on edit to add:

seems the eager-beavers couldn't wait: Indigenous-led group submits unsolicited bid to buy Trans Mountain pipeline

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Indigenous-led group Project Reconciliation has submitted a preliminary proposal to the federal government to buy the Trans Mountain pipeline.

A federal government official confirmed to CBC News that the proposal has been received, but the government is not yet accepting formal bids.
« Last Edit: July 29, 2019, 04:12:17 pm by waldo »

Offline Queefer Sutherland

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Re: Addressing climate change
« Reply #154 on: July 29, 2019, 08:39:36 pm »
It's quite a bit more than that. The indigenous relationship to the land and environment is inherent to their identity and culture. It's one of respect and reverence. Capitalist economies around the world have a relationship with the environment predicated entirely on exploitation: exploitation of the land, exploitation of resources, exploitation of people. When they talk about indigenous sovereignty, they're referencing a way of conceptualizing humanity's relationship to the natural environment that is symbiotic, deeply reverent, and intrinsic to our health, well-being, and survival.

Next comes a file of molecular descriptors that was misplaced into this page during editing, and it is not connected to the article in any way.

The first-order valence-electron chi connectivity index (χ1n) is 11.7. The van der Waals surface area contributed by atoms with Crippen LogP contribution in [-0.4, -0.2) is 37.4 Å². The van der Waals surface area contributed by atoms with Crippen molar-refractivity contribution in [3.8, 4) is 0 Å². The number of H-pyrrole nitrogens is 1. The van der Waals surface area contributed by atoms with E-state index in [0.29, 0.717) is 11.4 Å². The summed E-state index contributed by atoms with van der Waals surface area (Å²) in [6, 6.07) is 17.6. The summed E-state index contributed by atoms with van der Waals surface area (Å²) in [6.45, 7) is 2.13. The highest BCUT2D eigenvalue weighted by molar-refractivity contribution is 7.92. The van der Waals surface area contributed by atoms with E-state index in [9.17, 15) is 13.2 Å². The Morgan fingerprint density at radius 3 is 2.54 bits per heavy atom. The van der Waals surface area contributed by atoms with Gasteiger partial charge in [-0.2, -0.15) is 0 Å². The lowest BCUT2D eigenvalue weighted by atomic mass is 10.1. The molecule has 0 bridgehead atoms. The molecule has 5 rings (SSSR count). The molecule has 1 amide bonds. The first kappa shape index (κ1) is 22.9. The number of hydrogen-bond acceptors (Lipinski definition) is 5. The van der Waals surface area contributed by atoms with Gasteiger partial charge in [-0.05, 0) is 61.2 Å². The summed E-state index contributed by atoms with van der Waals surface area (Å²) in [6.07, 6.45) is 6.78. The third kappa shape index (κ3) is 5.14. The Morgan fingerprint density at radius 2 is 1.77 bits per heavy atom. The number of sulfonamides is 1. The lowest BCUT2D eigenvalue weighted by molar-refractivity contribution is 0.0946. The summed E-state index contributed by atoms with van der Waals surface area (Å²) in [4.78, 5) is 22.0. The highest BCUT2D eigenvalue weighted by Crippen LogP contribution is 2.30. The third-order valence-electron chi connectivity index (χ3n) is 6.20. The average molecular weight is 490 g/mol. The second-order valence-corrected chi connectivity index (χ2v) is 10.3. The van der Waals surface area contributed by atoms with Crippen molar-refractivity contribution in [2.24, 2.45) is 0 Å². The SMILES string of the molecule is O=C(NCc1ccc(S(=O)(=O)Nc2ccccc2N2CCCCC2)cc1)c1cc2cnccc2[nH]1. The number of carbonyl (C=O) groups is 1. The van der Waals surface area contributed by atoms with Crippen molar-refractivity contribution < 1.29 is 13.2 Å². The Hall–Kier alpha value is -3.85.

Indigenous people, if we can even generalize a ton of different groups across the world, are also terribly poor, and often have subsistence economies. Subsistence, pre-industrial economies have usually always been sustainable.  Indigenous economies like all subsistence economies around the world are often very poor, with horrible outcomes in health, education, violence etc., just as they were pre-Columbus.

These groups are in no position to tell anybody how to run an economy, they have no idea how to run a modern industrial economy sustainably.  I'd like society to live a lot more sustainably but I don't want to live like aboriginals either, though I'm sure we can learn some things from them. The competitive nature of the international economy has always been a race to the bottom by its very nature, regardless of capitalism and even centuries before industrialization.  Economic development means using natural resources like land, trees etc.  Maintaining a city of people means plowing over huge masses of land to house and feed people.  There's no easy answers here.  Romanticizing the "noble savages" as our saviours, as the article did, will fix little.
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Offline Omni

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Re: Addressing climate change
« Reply #155 on: July 29, 2019, 08:46:54 pm »
Maybe addressing actual science would move the conversation along. AGW is real no matter what neighborhood you live in.